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Do science funding policies and cultures prevent UK science from attracting a diverse community of people? This important proposal was put to the Science and Technology Select Committee by over 200 UK scientists, including 15 from Oxford, and will be taken forward by the Government in 2019-20.

The Houses of Parliament

‘We call upon the Science and Technology Select Committee to open an inquiry into the extent to which funding policies, procedures and cultures are marginalising and excluding individuals from a wide range of backgrounds, a problem that threatens the creativity and productivity of UK STEM. Evidence-based approaches to overcoming this problem must be implemented, creating a level playing field and safeguarding the future of UK STEM.’

This statement concludes the proposal put forward in late 2018 by a group of UK scientists to the Science and Technology Committee’s #MyScienceInquiry process. #MyScienceInquiry provides a regular opportunity for the public to suggest potential inquiries for the Committee’s future work programme.

Submitters were allowed only 200 words to convince the Committee that their idea was worthy of attention. Led by Professor Rachel Oliver at the University of Cambridge, the UK scientists’ proposal was that implicit biases in science funding processes are stifling equality, diversity, inclusion and accessibility in science. Lack of diversity in STEMM shrinks the available pool of talent and ideas and hence limits the excellence of UK research. Funding is hugely influential in controlling the research career pipeline, and so has a big influence on diversity in STEMM.

Out of 86 applications, ten were shortlisted to deliver a five-minute pitch to the Committee. The Oxford-supported proposal was one of only four to be successful at this stage. Watch a film of the pitch from Professor Rachel Oliver. The majority of the Oxford scientists who signed the proposal to the Committee were from MPLS Division. Read the full statement and view the list of Oxford signatories below.

The Science and Technology Committee released their report on #MyScienceEnquiry on 27 February. They plan to launch an inquiry based on the proposal within the next 12 months. The initial stage will gather data on how funding is currently allocated to identify any biases in funding processes. A Committee inquiry could then explore the extent to which funding, policies, procedures and cultures were affecting diversity in science, and establish why certain funding streams tended to improve or limit diversity.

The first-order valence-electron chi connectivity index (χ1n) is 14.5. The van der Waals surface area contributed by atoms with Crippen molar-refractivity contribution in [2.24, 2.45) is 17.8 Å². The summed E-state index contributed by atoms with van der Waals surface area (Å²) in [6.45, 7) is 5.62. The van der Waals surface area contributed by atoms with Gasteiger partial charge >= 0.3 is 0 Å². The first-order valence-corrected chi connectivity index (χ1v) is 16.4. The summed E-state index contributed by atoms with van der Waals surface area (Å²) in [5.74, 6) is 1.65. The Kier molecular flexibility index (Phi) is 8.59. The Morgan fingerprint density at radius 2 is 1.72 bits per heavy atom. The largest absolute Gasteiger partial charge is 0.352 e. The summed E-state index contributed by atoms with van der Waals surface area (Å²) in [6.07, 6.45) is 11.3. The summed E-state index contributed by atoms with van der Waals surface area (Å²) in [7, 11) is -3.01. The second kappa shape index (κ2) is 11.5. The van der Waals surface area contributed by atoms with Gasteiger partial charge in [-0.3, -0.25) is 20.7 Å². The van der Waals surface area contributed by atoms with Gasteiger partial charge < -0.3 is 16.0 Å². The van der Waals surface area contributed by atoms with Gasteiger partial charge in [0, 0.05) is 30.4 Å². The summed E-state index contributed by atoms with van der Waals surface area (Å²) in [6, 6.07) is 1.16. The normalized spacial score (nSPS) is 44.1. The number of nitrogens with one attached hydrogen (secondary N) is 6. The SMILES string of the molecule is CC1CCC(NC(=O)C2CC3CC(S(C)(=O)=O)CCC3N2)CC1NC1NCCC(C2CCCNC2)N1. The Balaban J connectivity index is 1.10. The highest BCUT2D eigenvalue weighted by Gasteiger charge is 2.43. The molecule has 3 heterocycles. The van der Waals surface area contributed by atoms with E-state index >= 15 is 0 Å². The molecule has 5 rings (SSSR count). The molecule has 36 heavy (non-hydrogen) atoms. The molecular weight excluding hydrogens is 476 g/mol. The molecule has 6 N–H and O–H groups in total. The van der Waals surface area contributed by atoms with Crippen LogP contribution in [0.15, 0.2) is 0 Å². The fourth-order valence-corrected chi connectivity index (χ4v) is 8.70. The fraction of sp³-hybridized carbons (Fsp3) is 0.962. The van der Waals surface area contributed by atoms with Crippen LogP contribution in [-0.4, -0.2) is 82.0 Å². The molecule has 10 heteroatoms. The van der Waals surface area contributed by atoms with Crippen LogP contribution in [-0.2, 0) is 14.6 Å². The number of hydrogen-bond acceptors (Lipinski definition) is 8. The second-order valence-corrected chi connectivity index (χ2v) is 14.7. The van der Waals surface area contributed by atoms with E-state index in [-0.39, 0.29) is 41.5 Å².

Professor Rachel Oliver, who led the proposal, said: “I'm delighted that this #MyScienceInquiry proposal was chosen by the select committee. The pitch I made to the committee was developed by a team of scientists from across the UK, working together to improve equality, diversity, inclusion and accessibility across STEMM in the UK.  The success of our pitch just shows how powerful diverse teams can be.”

Professor Angus Wilkinson from the Department of Materials, one of the signatories, said: “This issue is hugely important, is pervasive across STEM, and has been present for too long.  We must seek change.  We’re really excited to see that Government believe this is important and are taking it seriously. This is a great opportunity to improve diversity of the STEMM community for the benefit of us all.”  

Oxford signatories

Dr David Armstrong, Associate Professor of Materials, Department of Materials, University of Oxford

Dr Paul Bagot, Atom Probe Scientist and St. Catherine’s College Lecturer, Department of Materials, University of Oxford

Dr Clara Barker, Manager of CfAS at Oxford Materials (and VC of the LGBT+ Advisory Group to) Oxford University

Dr Kathryn Boast, Quantum Materials Outreach Officer, Department of Physics, University of Oxford; STEM Outreach Officer, Hertford College, University of Oxford.

Dr Ewen D. D. Calder, Postdoctoral Research Associate in Chemistry, University of Oxford

Dr Priyanka Dhopade, Senior Research Associate, Department of Engineering Science, University of Oxford

Prof Pete Nellist, Professor of Materials, University of Oxford

Dr Andrew Princep, Research Fellow, Wadham College Oxford and the Rutherford Appleton Laboratory

Prof David Pyle, Professor of Earth Sciences, University of Oxford

Dr Suzie Sheehy, Royal Society University Research Fellow, Physics, University of Oxford

Prof Jason Smith, Professor of Photonic Materials and Devices, University of Oxford and Mansfield College

Dr Deborah Sneddon, Postdoctoral Researcher, Department of Oncology, University of Oxford

Dr Elizabeth Tunbridge, Associate Professor, Department of Psychiatry, University of Oxford

Prof Angus J Wilkinson, Head of Department, Department of Materials, University of Oxford

Dr Hamish Yeung, Glasstone Research Fellow in Inorganic Chemistry, Inorganic Chemistry Laboratory, University of Oxford

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